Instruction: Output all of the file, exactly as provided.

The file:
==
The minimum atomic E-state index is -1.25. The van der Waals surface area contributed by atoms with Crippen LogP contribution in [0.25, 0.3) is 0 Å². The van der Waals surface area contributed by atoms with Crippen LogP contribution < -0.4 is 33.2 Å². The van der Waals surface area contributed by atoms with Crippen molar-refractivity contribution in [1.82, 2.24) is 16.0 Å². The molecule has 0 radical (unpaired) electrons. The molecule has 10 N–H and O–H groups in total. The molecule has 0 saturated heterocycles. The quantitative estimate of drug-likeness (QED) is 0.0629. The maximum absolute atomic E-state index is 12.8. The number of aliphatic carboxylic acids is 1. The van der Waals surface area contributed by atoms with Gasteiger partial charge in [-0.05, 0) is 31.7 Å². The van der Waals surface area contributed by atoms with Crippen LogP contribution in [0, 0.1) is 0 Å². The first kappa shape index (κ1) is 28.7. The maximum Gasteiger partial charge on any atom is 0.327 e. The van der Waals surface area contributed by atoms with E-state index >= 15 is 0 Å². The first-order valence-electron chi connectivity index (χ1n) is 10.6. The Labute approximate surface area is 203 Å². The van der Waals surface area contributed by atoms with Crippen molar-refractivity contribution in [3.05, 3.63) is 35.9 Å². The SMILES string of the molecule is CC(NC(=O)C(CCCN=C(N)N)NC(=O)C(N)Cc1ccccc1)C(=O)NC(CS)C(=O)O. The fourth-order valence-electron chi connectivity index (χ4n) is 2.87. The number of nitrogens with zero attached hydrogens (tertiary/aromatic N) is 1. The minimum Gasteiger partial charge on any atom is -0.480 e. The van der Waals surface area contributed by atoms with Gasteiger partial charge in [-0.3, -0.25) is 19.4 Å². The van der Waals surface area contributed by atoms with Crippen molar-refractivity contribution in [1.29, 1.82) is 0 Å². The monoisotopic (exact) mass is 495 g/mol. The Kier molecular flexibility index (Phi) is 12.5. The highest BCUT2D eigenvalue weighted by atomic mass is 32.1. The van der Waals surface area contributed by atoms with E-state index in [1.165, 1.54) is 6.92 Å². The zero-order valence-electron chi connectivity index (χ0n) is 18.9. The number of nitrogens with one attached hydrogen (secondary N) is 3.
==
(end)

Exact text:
The minimum atomic E-state index is -1.25. The van der Waals surface area contributed by atoms with Crippen LogP contribution in [0.25, 0.3) is 0 Å². The van der Waals surface area contributed by atoms with Crippen LogP contribution < -0.4 is 33.2 Å². The van der Waals surface area contributed by atoms with Crippen molar-refractivity contribution in [1.82, 2.24) is 16.0 Å². The molecule has 0 radical (unpaired) electrons. The molecule has 10 N–H and O–H groups in total. The molecule has 0 saturated heterocycles. The quantitative estimate of drug-likeness (QED) is 0.0629. The maximum absolute atomic E-state index is 12.8. The number of aliphatic carboxylic acids is 1. The van der Waals surface area contributed by atoms with Gasteiger partial charge in [-0.05, 0) is 31.7 Å². The van der Waals surface area contributed by atoms with Crippen LogP contribution in [0, 0.1) is 0 Å². The first kappa shape index (κ1) is 28.7. The maximum Gasteiger partial charge on any atom is 0.327 e. The van der Waals surface area contributed by atoms with E-state index >= 15 is 0 Å². The first-order valence-electron chi connectivity index (χ1n) is 10.6. The Labute approximate surface area is 203 Å². The van der Waals surface area contributed by atoms with Crippen molar-refractivity contribution in [3.05, 3.63) is 35.9 Å². The SMILES string of the molecule is CC(NC(=O)C(CCCN=C(N)N)NC(=O)C(N)Cc1ccccc1)C(=O)NC(CS)C(=O)O. The fourth-order valence-electron chi connectivity index (χ4n) is 2.87. The number of nitrogens with zero attached hydrogens (tertiary/aromatic N) is 1. The minimum Gasteiger partial charge on any atom is -0.480 e. The van der Waals surface area contributed by atoms with Gasteiger partial charge in [-0.3, -0.25) is 19.4 Å². The van der Waals surface area contributed by atoms with Crippen molar-refractivity contribution in [1.29, 1.82) is 0 Å². The monoisotopic (exact) mass is 495 g/mol. The Kier molecular flexibility index (Phi) is 12.5. The highest BCUT2D eigenvalue weighted by atomic mass is 32.1. The van der Waals surface area contributed by atoms with E-state index in [1.165, 1.54) is 6.92 Å². The zero-order valence-electron chi connectivity index (χ0n) is 18.9. The number of nitrogens with one attached hydrogen (secondary N) is 3.